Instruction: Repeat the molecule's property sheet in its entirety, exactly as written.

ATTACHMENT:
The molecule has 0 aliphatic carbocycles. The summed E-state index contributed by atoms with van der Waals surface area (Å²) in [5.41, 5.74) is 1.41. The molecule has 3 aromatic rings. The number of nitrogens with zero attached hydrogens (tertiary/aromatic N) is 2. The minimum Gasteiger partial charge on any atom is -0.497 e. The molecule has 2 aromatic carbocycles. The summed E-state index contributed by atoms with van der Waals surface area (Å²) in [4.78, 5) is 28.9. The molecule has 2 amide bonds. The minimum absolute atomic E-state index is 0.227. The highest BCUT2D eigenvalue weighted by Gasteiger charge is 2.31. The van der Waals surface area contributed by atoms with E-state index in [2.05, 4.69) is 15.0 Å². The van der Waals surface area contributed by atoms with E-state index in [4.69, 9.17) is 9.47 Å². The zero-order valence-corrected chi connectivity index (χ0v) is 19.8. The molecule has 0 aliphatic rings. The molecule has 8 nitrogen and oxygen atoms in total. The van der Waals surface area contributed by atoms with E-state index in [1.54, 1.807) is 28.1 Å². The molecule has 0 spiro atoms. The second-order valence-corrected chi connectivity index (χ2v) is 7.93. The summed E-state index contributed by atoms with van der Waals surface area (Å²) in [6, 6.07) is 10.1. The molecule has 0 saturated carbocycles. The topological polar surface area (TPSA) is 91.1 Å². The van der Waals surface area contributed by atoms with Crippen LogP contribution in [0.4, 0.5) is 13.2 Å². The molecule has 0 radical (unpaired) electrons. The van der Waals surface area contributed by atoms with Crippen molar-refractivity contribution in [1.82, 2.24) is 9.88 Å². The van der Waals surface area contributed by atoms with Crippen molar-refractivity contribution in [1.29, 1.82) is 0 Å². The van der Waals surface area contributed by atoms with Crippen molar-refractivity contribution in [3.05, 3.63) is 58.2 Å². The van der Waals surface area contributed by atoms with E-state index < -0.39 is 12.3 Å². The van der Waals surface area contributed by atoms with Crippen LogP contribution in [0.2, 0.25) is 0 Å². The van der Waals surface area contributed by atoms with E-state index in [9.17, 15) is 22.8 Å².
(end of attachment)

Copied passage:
The molecule has 0 aliphatic carbocycles. The summed E-state index contributed by atoms with van der Waals surface area (Å²) in [5.41, 5.74) is 1.41. The molecule has 3 aromatic rings. The number of nitrogens with zero attached hydrogens (tertiary/aromatic N) is 2. The minimum Gasteiger partial charge on any atom is -0.497 e. The molecule has 2 aromatic carbocycles. The summed E-state index contributed by atoms with van der Waals surface area (Å²) in [4.78, 5) is 28.9. The molecule has 2 amide bonds. The minimum absolute atomic E-state index is 0.227. The highest BCUT2D eigenvalue weighted by Gasteiger charge is 2.31. The van der Waals surface area contributed by atoms with E-state index in [2.05, 4.69) is 15.0 Å². The van der Waals surface area contributed by atoms with E-state index in [4.69, 9.17) is 9.47 Å². The zero-order valence-corrected chi connectivity index (χ0v) is 19.8. The molecule has 0 aliphatic rings. The molecule has 8 nitrogen and oxygen atoms in total. The van der Waals surface area contributed by atoms with E-state index in [1.54, 1.807) is 28.1 Å². The molecule has 0 spiro atoms. The second-order valence-corrected chi connectivity index (χ2v) is 7.93. The summed E-state index contributed by atoms with van der Waals surface area (Å²) in [6, 6.07) is 10.1. The molecule has 0 saturated carbocycles. The topological polar surface area (TPSA) is 91.1 Å². The van der Waals surface area contributed by atoms with Crippen LogP contribution in [0.4, 0.5) is 13.2 Å². The molecule has 0 radical (unpaired) electrons. The van der Waals surface area contributed by atoms with Crippen molar-refractivity contribution in [1.82, 2.24) is 9.88 Å². The van der Waals surface area contributed by atoms with Crippen molar-refractivity contribution in [1.29, 1.82) is 0 Å². The van der Waals surface area contributed by atoms with Crippen molar-refractivity contribution in [3.05, 3.63) is 58.2 Å². The van der Waals surface area contributed by atoms with E-state index < -0.39 is 12.3 Å². The van der Waals surface area contributed by atoms with Crippen LogP contribution in [0.2, 0.25) is 0 Å². The van der Waals surface area contributed by atoms with E-state index in [9.17, 15) is 22.8 Å².